The Life of William (Billy) Avery Bishop
From his early days growing up in Owen Sound to his later years as a military hero, this continuing exhibit provides a complete overview of Bishop's life and legacy. Along with numerous photographs and artifacts from his life, the exhibit includes highlights of the numerous achievements this Canadian icon achieved during his life
Billy Bishop dedicated his life to aviation. From his beginnings on Third Avenue West in Owen Sound to the battlefields of France in World War 1, as an honourary Air Marshal in World War 2 and beyond into civilian life.
Billy Bishop and British Prime Minister Winston Churchill
In World War II, Billy Bishop helped bring world recognition to Canada's air force and the British Commonwealth Air Training Plan which became the model for other countries of the free world. We honour Billy Bishop for his heroic service in the cause of freedom, and for his contributions to the orderly development of the aerial highways that benefit people throughout the world. Quentin Reynolds wrote "Bishop is an intelligent, cultured gentleman, an extraordinary host and one of the keenest businessmen in Canada"
The Victory Cross Flight
Billy Bishop took off before 4:00 am on 2 June 1917, a morning of cloud and rain, and headed toward Cambrai to a German aerodrome.
He dove on the field in the first light of dawn and fired toward the tent hangars. Four Albatross pilots tried to take off to get at him. Bishop shot one of them up as it's wheels left the ground. He turned back over the field and fired at a second one. He missed, but the pilot crashed anyway. The other two Albatross took off in opposite directions, one of them flying away, one of them scraping with Bishop before being shot down over a near field. Billy Bishop was awarded the Victoria Cross for his "Dawn Attack". The Victoria Cross is in recognition of most exceptional bravery displayed in the presence of the enemy.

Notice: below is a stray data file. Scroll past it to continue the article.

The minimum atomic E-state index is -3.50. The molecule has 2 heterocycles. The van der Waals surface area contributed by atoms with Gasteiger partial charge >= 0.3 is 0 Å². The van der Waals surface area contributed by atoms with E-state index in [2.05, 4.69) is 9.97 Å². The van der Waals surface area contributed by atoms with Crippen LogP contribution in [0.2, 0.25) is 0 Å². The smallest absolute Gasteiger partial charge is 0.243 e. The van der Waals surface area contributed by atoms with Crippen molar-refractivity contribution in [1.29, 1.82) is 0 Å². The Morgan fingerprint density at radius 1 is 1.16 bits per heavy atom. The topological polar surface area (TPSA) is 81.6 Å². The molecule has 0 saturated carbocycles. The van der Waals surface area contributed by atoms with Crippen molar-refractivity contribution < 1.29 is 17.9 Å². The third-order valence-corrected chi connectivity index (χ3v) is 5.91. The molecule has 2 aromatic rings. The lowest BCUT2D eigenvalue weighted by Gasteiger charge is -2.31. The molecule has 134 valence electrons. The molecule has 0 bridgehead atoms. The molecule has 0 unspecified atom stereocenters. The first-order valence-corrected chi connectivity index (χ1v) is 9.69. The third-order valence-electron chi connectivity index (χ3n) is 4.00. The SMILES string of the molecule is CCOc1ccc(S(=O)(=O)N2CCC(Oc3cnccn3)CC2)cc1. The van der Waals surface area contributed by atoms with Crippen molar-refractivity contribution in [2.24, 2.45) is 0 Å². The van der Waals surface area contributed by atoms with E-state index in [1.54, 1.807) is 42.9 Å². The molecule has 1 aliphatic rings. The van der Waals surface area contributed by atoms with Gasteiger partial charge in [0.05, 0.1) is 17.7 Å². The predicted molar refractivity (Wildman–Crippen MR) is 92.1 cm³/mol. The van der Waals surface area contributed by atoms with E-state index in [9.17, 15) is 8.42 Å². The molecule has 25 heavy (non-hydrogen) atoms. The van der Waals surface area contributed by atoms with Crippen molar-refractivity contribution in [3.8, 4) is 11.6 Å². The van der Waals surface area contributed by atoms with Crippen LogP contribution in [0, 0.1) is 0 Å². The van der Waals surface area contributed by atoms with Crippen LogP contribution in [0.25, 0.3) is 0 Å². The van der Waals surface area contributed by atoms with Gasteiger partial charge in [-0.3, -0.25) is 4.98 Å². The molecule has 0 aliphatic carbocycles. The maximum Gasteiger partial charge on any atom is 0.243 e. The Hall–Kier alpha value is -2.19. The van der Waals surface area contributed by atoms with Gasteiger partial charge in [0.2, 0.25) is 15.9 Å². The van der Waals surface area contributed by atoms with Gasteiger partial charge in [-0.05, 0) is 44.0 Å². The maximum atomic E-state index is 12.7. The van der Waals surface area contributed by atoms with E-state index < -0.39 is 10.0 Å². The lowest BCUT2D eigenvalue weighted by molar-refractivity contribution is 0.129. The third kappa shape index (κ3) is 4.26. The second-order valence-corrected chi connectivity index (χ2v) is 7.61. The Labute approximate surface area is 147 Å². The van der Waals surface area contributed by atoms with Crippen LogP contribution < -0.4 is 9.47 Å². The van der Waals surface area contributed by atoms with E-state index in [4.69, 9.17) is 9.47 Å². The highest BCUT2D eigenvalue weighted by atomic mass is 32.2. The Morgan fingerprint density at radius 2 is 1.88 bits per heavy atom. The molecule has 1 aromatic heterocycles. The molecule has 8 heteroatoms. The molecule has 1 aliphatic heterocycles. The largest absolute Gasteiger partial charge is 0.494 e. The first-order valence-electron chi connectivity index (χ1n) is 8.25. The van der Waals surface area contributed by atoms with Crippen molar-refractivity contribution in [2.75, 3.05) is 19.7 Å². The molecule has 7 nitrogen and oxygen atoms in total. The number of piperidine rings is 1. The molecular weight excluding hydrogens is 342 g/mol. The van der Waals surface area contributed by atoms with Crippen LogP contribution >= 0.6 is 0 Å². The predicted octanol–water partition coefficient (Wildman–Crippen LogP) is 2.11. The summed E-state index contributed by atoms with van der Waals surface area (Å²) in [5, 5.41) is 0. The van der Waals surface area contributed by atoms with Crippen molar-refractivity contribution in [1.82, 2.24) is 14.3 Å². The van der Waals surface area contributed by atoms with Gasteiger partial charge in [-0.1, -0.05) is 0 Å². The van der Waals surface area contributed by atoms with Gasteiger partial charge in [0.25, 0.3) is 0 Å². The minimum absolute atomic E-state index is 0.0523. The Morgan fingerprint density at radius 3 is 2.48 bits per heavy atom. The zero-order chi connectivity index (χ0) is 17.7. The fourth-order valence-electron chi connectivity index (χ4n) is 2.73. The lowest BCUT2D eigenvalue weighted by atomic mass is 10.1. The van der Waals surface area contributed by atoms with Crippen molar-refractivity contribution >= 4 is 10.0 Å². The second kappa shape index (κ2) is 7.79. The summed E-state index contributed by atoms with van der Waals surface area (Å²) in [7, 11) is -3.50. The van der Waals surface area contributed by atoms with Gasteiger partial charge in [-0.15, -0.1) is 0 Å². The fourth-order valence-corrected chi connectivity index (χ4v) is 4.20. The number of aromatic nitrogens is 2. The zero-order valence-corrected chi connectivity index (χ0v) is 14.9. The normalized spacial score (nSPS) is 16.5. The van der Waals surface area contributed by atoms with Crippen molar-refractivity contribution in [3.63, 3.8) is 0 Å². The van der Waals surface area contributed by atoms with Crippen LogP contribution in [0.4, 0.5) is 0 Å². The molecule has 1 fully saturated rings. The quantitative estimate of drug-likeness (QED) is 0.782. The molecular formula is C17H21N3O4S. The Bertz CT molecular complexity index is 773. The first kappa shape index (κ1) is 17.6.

Be sure to watch for these Bishop artifacts when visiting the museum.
▪ Billy Bishop's bookcase and school books that he shared with his sister.
▪ Billy's picture and biography in the RMC Yearbook.
▪ A model of Billy's first plane, a Nieuport 17 nicknamed "Little Daisy", with which he earned the Victoria Cross.
▪ A copy of the book Winged Warfare written by Billy Bishop.
▪ A model of Billy's second plane, an SE 5A, with the markings of the 85th Squadron known as "The Flying Foxes".
▪ A share in the Bishop-Barker Aeroplane Company, formed by Billy Bishop and William Barker after WWI. This ill-fated company used 3 surplus war planes with intent to fly freight and passengers between Toronto and Muskoka, as well as do aerial photography.
▪ Antique furniture collected by Billy and Mrs. Bishop during their years living in Britain. Billy used the tall desk and the red cabinet in his office in Ottawa during WWII.
▪ Tunic of Air Marshal William Avery "Billy" Bishop, complete with insignia.